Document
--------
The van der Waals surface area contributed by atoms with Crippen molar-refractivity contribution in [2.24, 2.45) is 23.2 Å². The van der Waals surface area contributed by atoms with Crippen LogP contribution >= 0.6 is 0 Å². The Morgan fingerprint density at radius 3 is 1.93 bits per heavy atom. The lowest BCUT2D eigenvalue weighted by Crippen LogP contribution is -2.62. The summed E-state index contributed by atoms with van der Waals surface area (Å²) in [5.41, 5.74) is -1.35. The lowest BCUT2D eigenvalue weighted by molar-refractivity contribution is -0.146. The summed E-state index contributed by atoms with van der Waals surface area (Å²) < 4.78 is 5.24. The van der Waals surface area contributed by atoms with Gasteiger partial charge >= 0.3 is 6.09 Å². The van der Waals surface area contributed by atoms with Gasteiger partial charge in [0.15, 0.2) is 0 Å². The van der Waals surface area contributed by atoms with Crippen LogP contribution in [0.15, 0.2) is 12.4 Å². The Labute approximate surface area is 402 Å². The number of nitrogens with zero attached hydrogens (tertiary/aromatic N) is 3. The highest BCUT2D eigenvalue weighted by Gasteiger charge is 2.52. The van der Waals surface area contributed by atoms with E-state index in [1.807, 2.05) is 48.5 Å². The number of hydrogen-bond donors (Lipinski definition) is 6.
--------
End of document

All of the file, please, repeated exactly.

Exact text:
The van der Waals surface area contributed by atoms with Crippen molar-refractivity contribution in [2.24, 2.45) is 23.2 Å². The van der Waals surface area contributed by atoms with Crippen LogP contribution >= 0.6 is 0 Å². The Morgan fingerprint density at radius 3 is 1.93 bits per heavy atom. The lowest BCUT2D eigenvalue weighted by Crippen LogP contribution is -2.62. The summed E-state index contributed by atoms with van der Waals surface area (Å²) in [5.41, 5.74) is -1.35. The lowest BCUT2D eigenvalue weighted by molar-refractivity contribution is -0.146. The summed E-state index contributed by atoms with van der Waals surface area (Å²) < 4.78 is 5.24. The van der Waals surface area contributed by atoms with Gasteiger partial charge >= 0.3 is 6.09 Å². The van der Waals surface area contributed by atoms with Gasteiger partial charge in [0.15, 0.2) is 0 Å². The van der Waals surface area contributed by atoms with Crippen LogP contribution in [0.15, 0.2) is 12.4 Å². The Labute approximate surface area is 402 Å². The number of nitrogens with zero attached hydrogens (tertiary/aromatic N) is 3. The highest BCUT2D eigenvalue weighted by Gasteiger charge is 2.52. The van der Waals surface area contributed by atoms with E-state index in [1.807, 2.05) is 48.5 Å². The number of hydrogen-bond donors (Lipinski definition) is 6.